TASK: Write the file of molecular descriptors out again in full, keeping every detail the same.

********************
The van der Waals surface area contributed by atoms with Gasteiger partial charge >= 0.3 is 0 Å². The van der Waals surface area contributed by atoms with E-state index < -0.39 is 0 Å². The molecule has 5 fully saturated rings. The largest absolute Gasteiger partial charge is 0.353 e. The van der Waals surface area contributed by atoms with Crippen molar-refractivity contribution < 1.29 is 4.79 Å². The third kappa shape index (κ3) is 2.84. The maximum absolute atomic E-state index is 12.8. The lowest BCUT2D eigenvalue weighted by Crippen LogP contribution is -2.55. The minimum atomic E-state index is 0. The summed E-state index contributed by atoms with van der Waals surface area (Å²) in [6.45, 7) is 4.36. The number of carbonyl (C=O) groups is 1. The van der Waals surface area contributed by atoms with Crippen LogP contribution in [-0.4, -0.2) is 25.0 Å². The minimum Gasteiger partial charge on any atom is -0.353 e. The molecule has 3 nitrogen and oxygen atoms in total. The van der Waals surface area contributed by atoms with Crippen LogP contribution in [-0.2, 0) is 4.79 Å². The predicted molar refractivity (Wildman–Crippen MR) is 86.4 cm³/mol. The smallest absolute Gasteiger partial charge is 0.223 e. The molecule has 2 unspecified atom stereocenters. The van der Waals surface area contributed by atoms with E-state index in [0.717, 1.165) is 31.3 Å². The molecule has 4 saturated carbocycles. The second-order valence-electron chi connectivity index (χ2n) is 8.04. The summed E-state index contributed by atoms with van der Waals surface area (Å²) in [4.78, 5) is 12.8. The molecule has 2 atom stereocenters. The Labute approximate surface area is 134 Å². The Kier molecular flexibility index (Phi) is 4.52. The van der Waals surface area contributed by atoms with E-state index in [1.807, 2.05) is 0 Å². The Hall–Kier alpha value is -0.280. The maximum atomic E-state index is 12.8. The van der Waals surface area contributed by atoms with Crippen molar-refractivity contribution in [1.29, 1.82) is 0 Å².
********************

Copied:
The van der Waals surface area contributed by atoms with Gasteiger partial charge >= 0.3 is 0 Å². The van der Waals surface area contributed by atoms with E-state index < -0.39 is 0 Å². The molecule has 5 fully saturated rings. The largest absolute Gasteiger partial charge is 0.353 e. The van der Waals surface area contributed by atoms with Crippen molar-refractivity contribution < 1.29 is 4.79 Å². The third kappa shape index (κ3) is 2.84. The maximum absolute atomic E-state index is 12.8. The lowest BCUT2D eigenvalue weighted by Crippen LogP contribution is -2.55. The minimum atomic E-state index is 0. The summed E-state index contributed by atoms with van der Waals surface area (Å²) in [6.45, 7) is 4.36. The number of carbonyl (C=O) groups is 1. The van der Waals surface area contributed by atoms with Crippen LogP contribution in [-0.4, -0.2) is 25.0 Å². The minimum Gasteiger partial charge on any atom is -0.353 e. The molecule has 3 nitrogen and oxygen atoms in total. The van der Waals surface area contributed by atoms with Crippen LogP contribution in [-0.2, 0) is 4.79 Å². The predicted molar refractivity (Wildman–Crippen MR) is 86.4 cm³/mol. The smallest absolute Gasteiger partial charge is 0.223 e. The molecule has 2 unspecified atom stereocenters. The van der Waals surface area contributed by atoms with E-state index in [0.717, 1.165) is 31.3 Å². The molecule has 4 saturated carbocycles. The second-order valence-electron chi connectivity index (χ2n) is 8.04. The summed E-state index contributed by atoms with van der Waals surface area (Å²) in [4.78, 5) is 12.8. The molecule has 2 atom stereocenters. The Labute approximate surface area is 134 Å². The Kier molecular flexibility index (Phi) is 4.52. The van der Waals surface area contributed by atoms with E-state index in [1.807, 2.05) is 0 Å². The Hall–Kier alpha value is -0.280. The maximum atomic E-state index is 12.8. The van der Waals surface area contributed by atoms with Crippen molar-refractivity contribution in [1.29, 1.82) is 0 Å².